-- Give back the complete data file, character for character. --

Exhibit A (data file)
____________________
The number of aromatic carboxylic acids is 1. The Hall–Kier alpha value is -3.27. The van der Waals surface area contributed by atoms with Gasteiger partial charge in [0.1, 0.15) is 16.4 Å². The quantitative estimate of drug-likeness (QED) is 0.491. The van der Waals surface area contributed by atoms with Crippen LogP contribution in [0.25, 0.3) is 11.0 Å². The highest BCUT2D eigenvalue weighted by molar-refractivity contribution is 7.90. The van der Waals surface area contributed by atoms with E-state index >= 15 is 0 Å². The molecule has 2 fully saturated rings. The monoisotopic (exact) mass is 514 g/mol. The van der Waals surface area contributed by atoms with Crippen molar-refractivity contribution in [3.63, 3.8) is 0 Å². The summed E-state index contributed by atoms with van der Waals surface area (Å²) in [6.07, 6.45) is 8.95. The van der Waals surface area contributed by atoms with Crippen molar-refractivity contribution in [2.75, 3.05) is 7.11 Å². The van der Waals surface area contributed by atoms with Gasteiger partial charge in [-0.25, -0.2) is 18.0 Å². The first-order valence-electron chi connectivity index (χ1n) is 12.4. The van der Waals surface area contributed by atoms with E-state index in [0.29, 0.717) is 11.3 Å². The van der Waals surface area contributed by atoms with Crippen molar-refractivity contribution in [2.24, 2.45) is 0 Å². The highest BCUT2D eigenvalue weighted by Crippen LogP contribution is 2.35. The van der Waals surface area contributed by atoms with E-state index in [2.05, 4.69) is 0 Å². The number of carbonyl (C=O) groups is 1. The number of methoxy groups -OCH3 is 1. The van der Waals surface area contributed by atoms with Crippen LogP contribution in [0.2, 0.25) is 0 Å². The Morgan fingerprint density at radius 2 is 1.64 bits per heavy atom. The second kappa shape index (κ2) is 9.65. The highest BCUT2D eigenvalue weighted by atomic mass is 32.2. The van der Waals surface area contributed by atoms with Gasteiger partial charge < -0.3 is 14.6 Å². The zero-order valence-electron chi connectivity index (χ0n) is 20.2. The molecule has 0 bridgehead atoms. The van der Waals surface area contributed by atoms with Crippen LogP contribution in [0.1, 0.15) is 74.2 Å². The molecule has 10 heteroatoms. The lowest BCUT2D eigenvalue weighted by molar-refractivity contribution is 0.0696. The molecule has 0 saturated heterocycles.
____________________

The number of aromatic carboxylic acids is 1. The Hall–Kier alpha value is -3.27. The van der Waals surface area contributed by atoms with Gasteiger partial charge in [0.1, 0.15) is 16.4 Å². The quantitative estimate of drug-likeness (QED) is 0.491. The van der Waals surface area contributed by atoms with Crippen LogP contribution in [0.25, 0.3) is 11.0 Å². The highest BCUT2D eigenvalue weighted by molar-refractivity contribution is 7.90. The van der Waals surface area contributed by atoms with E-state index >= 15 is 0 Å². The molecule has 2 fully saturated rings. The monoisotopic (exact) mass is 514 g/mol. The van der Waals surface area contributed by atoms with Crippen molar-refractivity contribution in [3.63, 3.8) is 0 Å². The summed E-state index contributed by atoms with van der Waals surface area (Å²) in [6.07, 6.45) is 8.95. The van der Waals surface area contributed by atoms with Crippen molar-refractivity contribution in [2.75, 3.05) is 7.11 Å². The van der Waals surface area contributed by atoms with Gasteiger partial charge in [-0.25, -0.2) is 18.0 Å². The first-order valence-electron chi connectivity index (χ1n) is 12.4. The van der Waals surface area contributed by atoms with E-state index in [0.29, 0.717) is 11.3 Å². The van der Waals surface area contributed by atoms with Crippen molar-refractivity contribution in [2.24, 2.45) is 0 Å². The highest BCUT2D eigenvalue weighted by Crippen LogP contribution is 2.35. The van der Waals surface area contributed by atoms with E-state index in [2.05, 4.69) is 0 Å². The number of carbonyl (C=O) groups is 1. The number of methoxy groups -OCH3 is 1. The van der Waals surface area contributed by atoms with Crippen LogP contribution in [0.2, 0.25) is 0 Å². The Morgan fingerprint density at radius 2 is 1.64 bits per heavy atom. The second kappa shape index (κ2) is 9.65. The highest BCUT2D eigenvalue weighted by atomic mass is 32.2. The van der Waals surface area contributed by atoms with Gasteiger partial charge < -0.3 is 14.6 Å². The zero-order valence-electron chi connectivity index (χ0n) is 20.2. The molecule has 0 bridgehead atoms. The van der Waals surface area contributed by atoms with Crippen LogP contribution in [0.1, 0.15) is 74.2 Å². The molecule has 10 heteroatoms. The lowest BCUT2D eigenvalue weighted by molar-refractivity contribution is 0.0696. The molecule has 0 saturated heterocycles.